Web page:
World in bear hug
The country’s stock market woke up to a rude shock with Lehman Brothers saying it had gone bankrupt amid what is seen as one of America’s worst credit crises.business Updated: Sep 15, 2008 22:09 IST
The country’s stock market woke up to a rude shock on Monday, as did bourses across the world, with US investment giant Lehman Brothers saying it had gone bankrupt amid what is seen as one of America’s worst credit crises.
Lehman's move to file Chapter 11 bankruptcy followed three days of crisis talks, including a possible merger with British bank Baclays or a bailout from the US Federal Reserve, both of which failed to come through.
Under American laws, the company now faces reorganisation or a possible liquidation.
The news on Lehman reinforced fears that the housing finance crisis in the United States, which triggered a worldwide stock market meltdown in January, is far from over.
The beleagured Wall Street firm suffered a loss of $3.9 billion through the April-June quarter, mostly on account bad mortgage financing.
It sought to file for bankruptcy “in order to protect its assets and maximize value,” a Lehman statement said.
“Customers of Lehman Brothers, including customers of its wholly-owned subsidiary, Neuberger Berman Holdings LLC, may continue to trade or take other actions with respect to their accounts.”
Lehman's woes also raised concerns about other financial firms.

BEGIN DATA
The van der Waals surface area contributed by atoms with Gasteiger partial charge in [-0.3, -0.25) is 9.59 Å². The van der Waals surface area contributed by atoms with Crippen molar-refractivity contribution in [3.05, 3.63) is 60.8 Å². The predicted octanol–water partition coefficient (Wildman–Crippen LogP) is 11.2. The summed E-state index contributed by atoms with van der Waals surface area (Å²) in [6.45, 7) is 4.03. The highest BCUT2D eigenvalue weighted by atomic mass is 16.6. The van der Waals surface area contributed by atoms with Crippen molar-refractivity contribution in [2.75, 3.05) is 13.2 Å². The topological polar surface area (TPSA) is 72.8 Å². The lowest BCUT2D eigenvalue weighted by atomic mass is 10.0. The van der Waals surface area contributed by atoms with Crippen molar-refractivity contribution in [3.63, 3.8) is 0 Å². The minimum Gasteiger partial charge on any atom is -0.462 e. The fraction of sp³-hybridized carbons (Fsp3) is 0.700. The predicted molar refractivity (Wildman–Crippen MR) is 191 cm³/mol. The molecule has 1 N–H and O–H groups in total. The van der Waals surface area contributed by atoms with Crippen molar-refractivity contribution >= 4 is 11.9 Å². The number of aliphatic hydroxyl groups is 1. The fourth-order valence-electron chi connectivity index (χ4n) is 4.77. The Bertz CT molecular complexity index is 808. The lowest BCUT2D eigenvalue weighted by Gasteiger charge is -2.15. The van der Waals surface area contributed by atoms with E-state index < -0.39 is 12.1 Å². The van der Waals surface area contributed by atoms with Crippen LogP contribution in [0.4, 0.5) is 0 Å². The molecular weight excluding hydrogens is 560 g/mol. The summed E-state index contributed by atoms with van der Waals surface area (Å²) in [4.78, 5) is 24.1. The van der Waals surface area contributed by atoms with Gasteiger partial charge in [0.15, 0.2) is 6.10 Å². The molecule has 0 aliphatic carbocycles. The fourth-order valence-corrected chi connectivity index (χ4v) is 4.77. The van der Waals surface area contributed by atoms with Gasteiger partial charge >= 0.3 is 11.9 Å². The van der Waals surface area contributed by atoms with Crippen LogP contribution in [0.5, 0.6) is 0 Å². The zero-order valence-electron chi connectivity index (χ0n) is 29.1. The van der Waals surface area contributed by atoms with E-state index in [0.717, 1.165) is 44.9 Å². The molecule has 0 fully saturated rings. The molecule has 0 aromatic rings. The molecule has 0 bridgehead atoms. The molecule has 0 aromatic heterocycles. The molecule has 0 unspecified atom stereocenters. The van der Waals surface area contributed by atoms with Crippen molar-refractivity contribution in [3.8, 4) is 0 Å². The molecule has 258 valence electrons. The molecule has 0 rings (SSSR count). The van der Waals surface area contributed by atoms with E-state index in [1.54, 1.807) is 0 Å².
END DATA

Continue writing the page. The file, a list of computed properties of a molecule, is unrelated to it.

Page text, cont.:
In a hectic weekend of activity, Bank of America agreed to acquire Merrill Lynch & Co Inc for $44 billion and insurer American International Group Inc approached the US Fed for $40 billion in short-term financing. Separately, 10 of the world's biggest banks committed to establish a $70 billion borrowing facility to bolster global liquidity.
The unprecedented corporate activity prompted stocks and the dollar to fall sharply as investors worldwide jumped into the perceived safe haven of bonds and gold.
Concerns about Merrill and Lehman unwinding their Indian equity positions and forfeiting service contracts with Indian companies fuelled a 469-point, or 3.35 per cent, fall in the Sensex on Monday.
The benchmark index of the Bombay Stock Exchange had fallen 850 points, or 6.1 per cent, earlier in the day.
But gold prices surged by Rs 220 to Rs 11,810 per 10 gram on the bullion market on fresh buying by stockists and jewellers.